The red spider lily, red magic lily, or equinox flower, is in the amaryllis family. It is originally from China, Korea, and Nepal. It flowers in late summer or autumn, often in response to heavy rainfall. The common name hurricane lily refers to this characteristic, as do other names, such as resurrection lily.
It is a bulbous perennial. It normally flowers before the leaves appear, on stems 12–28 inches tall. The leaves are narrow parallel-sided with a paler central stripe. The flowers are arranged in umbels. Individual flowers are irregular, with narrow segments curving backwards, and long projecting stamens.
Plants flower in late summer or early fall and leaves follow remaining through winter and disappearing in early summer. Flowers fade after a week from brilliant fluorescent red to a deep pink. Bulbs of are very poisonous and are used in Japan to surround rice paddies and houses to keep pests and mice away. In Japan the red spider lily signals the arrival of fall. Buddhists use it to celebrate the arrival of fall with a ceremony at the tomb of one of their ancestors. They are planted on graves to show tribute to the dead. People believe since the red spider lily is mostly associated with death, one should never give a bouquet of these flowers.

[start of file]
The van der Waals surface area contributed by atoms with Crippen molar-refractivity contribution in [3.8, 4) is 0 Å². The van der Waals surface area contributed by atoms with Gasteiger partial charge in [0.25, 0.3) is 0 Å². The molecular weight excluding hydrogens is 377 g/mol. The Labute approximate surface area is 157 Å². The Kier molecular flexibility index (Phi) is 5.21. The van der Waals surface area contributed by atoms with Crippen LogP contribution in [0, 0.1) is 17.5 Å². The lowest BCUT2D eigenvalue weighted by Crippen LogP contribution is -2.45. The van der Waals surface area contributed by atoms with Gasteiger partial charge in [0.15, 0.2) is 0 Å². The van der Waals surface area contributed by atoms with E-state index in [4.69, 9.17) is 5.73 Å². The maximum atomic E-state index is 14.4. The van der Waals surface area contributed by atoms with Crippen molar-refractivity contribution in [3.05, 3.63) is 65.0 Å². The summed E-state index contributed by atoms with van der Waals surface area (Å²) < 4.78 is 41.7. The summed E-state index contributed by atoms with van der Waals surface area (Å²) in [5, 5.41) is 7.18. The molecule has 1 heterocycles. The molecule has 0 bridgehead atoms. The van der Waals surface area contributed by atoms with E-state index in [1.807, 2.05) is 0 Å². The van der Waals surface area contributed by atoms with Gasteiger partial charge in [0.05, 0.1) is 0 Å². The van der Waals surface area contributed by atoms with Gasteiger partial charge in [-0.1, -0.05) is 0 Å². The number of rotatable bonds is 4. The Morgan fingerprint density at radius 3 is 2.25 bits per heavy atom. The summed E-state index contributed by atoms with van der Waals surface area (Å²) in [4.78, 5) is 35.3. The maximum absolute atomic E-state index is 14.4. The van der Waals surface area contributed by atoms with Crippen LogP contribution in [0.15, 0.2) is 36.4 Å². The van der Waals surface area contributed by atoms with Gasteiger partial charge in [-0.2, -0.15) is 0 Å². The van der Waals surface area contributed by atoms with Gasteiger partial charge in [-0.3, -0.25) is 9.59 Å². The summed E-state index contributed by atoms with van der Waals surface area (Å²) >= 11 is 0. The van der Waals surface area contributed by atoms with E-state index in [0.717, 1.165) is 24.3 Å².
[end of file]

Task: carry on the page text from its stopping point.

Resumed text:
They were associated with Japanese Christian martyrs in medieval times. These scarlet flowers usually bloom near cemeteries around the autumnal equinox and are described in Chinese and Japanese translations of the Lotus Sutra as ominous flowers that guide the dead into the next reincarnation. Legends say that when you see someone that you may never meet again, these flowers would bloom along the path. Japanese people often used the flowers in funerals, hence the name flower of the afterlife.